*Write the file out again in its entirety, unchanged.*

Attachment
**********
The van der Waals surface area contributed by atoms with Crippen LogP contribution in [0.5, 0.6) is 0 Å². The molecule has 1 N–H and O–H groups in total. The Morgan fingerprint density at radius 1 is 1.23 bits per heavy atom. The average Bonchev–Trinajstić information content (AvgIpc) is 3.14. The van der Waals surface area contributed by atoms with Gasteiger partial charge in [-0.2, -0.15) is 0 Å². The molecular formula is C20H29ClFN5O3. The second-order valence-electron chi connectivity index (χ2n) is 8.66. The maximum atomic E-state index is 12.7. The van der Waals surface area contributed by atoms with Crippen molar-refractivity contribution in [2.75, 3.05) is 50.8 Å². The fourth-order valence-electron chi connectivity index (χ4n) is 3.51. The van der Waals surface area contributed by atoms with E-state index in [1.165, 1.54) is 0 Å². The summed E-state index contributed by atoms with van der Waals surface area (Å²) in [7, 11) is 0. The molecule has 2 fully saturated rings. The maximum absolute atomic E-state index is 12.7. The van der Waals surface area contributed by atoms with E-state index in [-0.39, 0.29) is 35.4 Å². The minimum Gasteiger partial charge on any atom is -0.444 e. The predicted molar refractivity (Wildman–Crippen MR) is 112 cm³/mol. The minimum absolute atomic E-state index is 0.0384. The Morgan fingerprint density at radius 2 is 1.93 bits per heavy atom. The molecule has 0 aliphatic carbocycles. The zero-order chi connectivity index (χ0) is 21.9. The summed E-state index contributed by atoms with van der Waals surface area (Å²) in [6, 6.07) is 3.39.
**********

The van der Waals surface area contributed by atoms with Crippen LogP contribution in [0.5, 0.6) is 0 Å². The molecule has 1 N–H and O–H groups in total. The Morgan fingerprint density at radius 1 is 1.23 bits per heavy atom. The average Bonchev–Trinajstić information content (AvgIpc) is 3.14. The van der Waals surface area contributed by atoms with Gasteiger partial charge in [-0.2, -0.15) is 0 Å². The molecular formula is C20H29ClFN5O3. The second-order valence-electron chi connectivity index (χ2n) is 8.66. The maximum atomic E-state index is 12.7. The van der Waals surface area contributed by atoms with Crippen molar-refractivity contribution in [2.75, 3.05) is 50.8 Å². The fourth-order valence-electron chi connectivity index (χ4n) is 3.51. The van der Waals surface area contributed by atoms with E-state index in [1.165, 1.54) is 0 Å². The summed E-state index contributed by atoms with van der Waals surface area (Å²) in [7, 11) is 0. The molecule has 2 fully saturated rings. The maximum absolute atomic E-state index is 12.7. The van der Waals surface area contributed by atoms with E-state index in [-0.39, 0.29) is 35.4 Å². The minimum Gasteiger partial charge on any atom is -0.444 e. The predicted molar refractivity (Wildman–Crippen MR) is 112 cm³/mol. The minimum absolute atomic E-state index is 0.0384. The Morgan fingerprint density at radius 2 is 1.93 bits per heavy atom. The molecule has 0 aliphatic carbocycles. The zero-order chi connectivity index (χ0) is 21.9. The summed E-state index contributed by atoms with van der Waals surface area (Å²) in [6, 6.07) is 3.39.